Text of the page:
Boxpark marvels in its designDigital Editor
I have to admit, I am a ’south of the river’ Londoner. By this I mean I like to wear chinos on the weekend, all the songs on my I-pod can be found on ‘Now’ CD’s and I enjoy playing and watching golf. So I initially thought Boxpark, London’s first ‘pop up’ Shopping Centre located in Shoreditch, might be a little too ‘trendy’ for me.
Boxpark, which opened in December 2011, consists 60 shipping containers which are stacked two stories high and five rows wide. Each shipping container is home to one brand and although it is predominantly made up of fashion stores there are also food and drink ‘crates’ if hunger or thirst strikes and modern art galleries. Roger Wade, the man behind the concept, states that the shopping Centre is the most environmentally friendly shopping centre ever created – as there was of course minimal carbon emissions needed to build the mall – aka simply transporting shipping containers.
In my opinion the beauty of Boxpark, is not actually the design and concept of the centre itself, which is what initially attracts visitors, but rather the individual brand’s innovative takes on retail design and use of the space provided by the shipping containers. There is a real mixture of brands, something for all shoppers, including well known names such as Calvin Klein, Nike, Vans and Puma but also some lesser known independent stores and small European brands, such as Original Penguin and Palladium. The brands all use the matching retail space as a blank canvas to showcase their retail design and give their brands real stand out. It leads to a both unique and inspiring shopping experience for all visitors.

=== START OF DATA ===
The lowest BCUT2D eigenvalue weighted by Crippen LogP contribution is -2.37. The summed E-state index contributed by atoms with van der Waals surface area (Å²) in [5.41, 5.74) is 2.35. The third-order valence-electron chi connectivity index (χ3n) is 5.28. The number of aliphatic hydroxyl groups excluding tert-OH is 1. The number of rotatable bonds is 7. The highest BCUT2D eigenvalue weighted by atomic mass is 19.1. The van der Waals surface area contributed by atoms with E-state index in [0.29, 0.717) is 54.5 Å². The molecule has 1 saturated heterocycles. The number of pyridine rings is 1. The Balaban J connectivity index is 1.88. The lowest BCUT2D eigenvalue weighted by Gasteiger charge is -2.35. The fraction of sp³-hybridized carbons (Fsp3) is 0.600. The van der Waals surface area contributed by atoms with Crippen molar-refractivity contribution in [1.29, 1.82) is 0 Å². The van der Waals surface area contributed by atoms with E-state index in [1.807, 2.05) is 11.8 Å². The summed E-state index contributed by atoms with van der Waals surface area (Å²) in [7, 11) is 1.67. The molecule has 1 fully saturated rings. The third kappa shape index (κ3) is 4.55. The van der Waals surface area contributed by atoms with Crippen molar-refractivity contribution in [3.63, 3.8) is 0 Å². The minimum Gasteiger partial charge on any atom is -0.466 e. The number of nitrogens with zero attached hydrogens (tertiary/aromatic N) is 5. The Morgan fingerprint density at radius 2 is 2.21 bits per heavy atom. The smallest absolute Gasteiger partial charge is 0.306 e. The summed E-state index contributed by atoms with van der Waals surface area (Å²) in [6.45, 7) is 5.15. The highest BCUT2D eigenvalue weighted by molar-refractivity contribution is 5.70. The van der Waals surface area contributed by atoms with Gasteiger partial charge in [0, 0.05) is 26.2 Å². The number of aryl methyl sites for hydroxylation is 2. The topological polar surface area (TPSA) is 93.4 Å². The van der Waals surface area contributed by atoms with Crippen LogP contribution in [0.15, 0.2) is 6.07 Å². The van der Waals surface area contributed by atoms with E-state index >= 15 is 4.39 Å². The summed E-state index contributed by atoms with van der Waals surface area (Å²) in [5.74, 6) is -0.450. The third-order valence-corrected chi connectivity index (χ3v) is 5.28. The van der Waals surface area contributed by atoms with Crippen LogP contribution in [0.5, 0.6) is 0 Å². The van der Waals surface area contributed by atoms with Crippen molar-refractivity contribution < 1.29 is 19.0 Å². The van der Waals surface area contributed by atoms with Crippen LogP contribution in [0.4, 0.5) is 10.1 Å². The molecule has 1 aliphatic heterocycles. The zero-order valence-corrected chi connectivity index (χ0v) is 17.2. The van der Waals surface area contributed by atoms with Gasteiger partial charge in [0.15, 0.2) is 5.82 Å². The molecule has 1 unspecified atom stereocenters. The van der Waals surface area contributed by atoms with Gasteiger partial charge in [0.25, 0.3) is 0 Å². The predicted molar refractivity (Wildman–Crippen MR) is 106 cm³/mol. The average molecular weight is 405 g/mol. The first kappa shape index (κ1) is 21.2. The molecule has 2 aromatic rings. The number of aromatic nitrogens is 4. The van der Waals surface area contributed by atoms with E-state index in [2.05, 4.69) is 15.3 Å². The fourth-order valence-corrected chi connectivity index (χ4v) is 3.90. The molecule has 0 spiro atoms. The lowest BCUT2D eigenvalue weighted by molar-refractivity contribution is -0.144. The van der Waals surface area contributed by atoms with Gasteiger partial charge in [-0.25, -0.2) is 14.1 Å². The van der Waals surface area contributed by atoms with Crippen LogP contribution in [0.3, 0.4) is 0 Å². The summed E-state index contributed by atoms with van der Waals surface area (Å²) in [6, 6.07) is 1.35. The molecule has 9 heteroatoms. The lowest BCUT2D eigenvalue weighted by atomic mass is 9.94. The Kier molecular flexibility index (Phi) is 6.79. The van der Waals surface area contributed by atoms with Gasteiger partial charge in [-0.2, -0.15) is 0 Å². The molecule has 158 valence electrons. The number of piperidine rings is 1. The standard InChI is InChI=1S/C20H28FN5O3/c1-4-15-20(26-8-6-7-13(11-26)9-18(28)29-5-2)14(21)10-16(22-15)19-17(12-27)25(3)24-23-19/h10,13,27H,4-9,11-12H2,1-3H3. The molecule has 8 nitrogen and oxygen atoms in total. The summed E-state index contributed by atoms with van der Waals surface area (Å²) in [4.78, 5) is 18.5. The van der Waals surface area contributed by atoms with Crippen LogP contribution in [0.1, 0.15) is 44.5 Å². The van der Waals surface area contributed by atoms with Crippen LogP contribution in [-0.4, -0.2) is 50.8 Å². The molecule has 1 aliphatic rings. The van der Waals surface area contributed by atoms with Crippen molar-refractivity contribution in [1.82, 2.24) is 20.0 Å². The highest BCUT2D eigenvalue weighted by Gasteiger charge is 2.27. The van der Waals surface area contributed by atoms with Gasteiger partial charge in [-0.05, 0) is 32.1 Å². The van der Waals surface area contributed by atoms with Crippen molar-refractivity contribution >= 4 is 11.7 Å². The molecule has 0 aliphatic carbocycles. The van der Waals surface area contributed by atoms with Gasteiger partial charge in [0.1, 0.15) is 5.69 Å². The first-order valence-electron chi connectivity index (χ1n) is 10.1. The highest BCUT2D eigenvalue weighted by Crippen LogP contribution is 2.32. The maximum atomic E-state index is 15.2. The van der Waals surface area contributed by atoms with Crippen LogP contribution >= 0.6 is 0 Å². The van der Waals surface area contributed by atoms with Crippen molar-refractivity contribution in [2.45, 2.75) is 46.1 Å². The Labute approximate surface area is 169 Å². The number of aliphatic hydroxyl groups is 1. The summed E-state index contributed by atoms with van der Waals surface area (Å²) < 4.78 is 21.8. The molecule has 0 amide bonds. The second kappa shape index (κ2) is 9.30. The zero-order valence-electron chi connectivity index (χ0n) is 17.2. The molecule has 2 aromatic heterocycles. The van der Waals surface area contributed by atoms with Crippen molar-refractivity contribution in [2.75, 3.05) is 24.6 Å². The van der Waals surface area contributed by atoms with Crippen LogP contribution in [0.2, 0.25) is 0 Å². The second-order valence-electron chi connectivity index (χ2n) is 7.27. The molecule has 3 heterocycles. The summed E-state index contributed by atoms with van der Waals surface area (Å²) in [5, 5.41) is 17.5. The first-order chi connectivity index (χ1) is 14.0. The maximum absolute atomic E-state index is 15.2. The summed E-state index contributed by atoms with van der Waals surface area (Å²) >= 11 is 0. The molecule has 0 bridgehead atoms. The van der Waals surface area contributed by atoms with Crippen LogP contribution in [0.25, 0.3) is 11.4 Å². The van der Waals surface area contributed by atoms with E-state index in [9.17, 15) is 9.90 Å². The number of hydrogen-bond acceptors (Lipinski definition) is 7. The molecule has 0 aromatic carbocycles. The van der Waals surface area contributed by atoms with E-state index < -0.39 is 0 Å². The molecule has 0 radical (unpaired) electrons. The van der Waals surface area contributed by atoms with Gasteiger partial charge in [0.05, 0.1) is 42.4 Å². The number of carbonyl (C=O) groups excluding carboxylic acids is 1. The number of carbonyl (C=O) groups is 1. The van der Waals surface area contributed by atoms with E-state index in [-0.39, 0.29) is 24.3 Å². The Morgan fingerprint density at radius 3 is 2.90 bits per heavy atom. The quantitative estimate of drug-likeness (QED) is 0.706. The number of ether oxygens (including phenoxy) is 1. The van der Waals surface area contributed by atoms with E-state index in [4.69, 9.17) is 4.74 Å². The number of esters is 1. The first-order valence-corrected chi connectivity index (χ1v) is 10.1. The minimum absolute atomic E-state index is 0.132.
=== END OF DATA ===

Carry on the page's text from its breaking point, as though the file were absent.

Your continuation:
It it is too early to judge the success of Boxpark, and whether it’s great retail design and concept will be able to ensure return of customers. The brand’s leases are much shorter than your average shopping centre, ranging from a tentative one-year to a more confident five years, and I would expect to see a high turn around of brands at the scheme to maintain interest and ‘freshness’. However the beauty of the scheme’s concept, is that if interest does wane in Shoreditch, then it can just pack up and move location with consummate ease. It could even move to a ’south of the river’ location in London, where I now believe it could be very successful.
Andrew Todd, Account Executive